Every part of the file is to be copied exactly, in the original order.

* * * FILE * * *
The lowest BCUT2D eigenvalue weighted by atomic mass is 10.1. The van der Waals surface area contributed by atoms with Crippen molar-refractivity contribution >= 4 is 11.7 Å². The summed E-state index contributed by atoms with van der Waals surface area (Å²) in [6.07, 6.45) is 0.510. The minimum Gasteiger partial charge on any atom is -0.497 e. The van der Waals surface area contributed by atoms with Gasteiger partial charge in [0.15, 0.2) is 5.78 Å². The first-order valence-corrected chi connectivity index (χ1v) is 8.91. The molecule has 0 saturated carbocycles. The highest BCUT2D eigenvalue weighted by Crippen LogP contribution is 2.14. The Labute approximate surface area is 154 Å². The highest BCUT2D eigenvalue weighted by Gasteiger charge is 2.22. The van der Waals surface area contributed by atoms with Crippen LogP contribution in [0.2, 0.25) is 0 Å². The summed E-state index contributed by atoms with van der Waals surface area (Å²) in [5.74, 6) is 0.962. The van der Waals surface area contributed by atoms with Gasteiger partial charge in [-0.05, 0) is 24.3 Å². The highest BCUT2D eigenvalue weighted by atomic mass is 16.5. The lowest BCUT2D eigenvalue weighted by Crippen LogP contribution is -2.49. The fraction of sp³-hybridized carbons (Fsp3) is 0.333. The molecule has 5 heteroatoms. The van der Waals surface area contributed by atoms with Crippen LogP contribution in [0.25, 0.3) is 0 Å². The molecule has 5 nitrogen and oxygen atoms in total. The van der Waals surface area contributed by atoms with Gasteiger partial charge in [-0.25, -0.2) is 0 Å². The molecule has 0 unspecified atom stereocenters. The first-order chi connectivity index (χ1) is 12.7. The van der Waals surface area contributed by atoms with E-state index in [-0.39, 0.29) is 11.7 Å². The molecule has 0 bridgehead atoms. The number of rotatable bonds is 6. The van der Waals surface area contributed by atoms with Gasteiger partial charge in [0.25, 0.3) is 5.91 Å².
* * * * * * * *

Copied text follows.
The lowest BCUT2D eigenvalue weighted by atomic mass is 10.1. The van der Waals surface area contributed by atoms with Crippen molar-refractivity contribution >= 4 is 11.7 Å². The summed E-state index contributed by atoms with van der Waals surface area (Å²) in [6.07, 6.45) is 0.510. The minimum Gasteiger partial charge on any atom is -0.497 e. The van der Waals surface area contributed by atoms with Gasteiger partial charge in [0.15, 0.2) is 5.78 Å². The first-order valence-corrected chi connectivity index (χ1v) is 8.91. The molecule has 0 saturated carbocycles. The highest BCUT2D eigenvalue weighted by Crippen LogP contribution is 2.14. The Labute approximate surface area is 154 Å². The highest BCUT2D eigenvalue weighted by Gasteiger charge is 2.22. The van der Waals surface area contributed by atoms with Crippen LogP contribution in [0.2, 0.25) is 0 Å². The summed E-state index contributed by atoms with van der Waals surface area (Å²) in [5.74, 6) is 0.962. The van der Waals surface area contributed by atoms with Gasteiger partial charge in [-0.05, 0) is 24.3 Å². The highest BCUT2D eigenvalue weighted by atomic mass is 16.5. The lowest BCUT2D eigenvalue weighted by Crippen LogP contribution is -2.49. The fraction of sp³-hybridized carbons (Fsp3) is 0.333. The molecule has 5 heteroatoms. The van der Waals surface area contributed by atoms with Crippen LogP contribution in [0.25, 0.3) is 0 Å². The molecule has 5 nitrogen and oxygen atoms in total. The van der Waals surface area contributed by atoms with Gasteiger partial charge in [-0.25, -0.2) is 0 Å². The molecule has 0 unspecified atom stereocenters. The first-order chi connectivity index (χ1) is 12.7. The van der Waals surface area contributed by atoms with E-state index in [-0.39, 0.29) is 11.7 Å². The molecule has 0 bridgehead atoms. The number of rotatable bonds is 6. The van der Waals surface area contributed by atoms with Gasteiger partial charge in [0.25, 0.3) is 5.91 Å².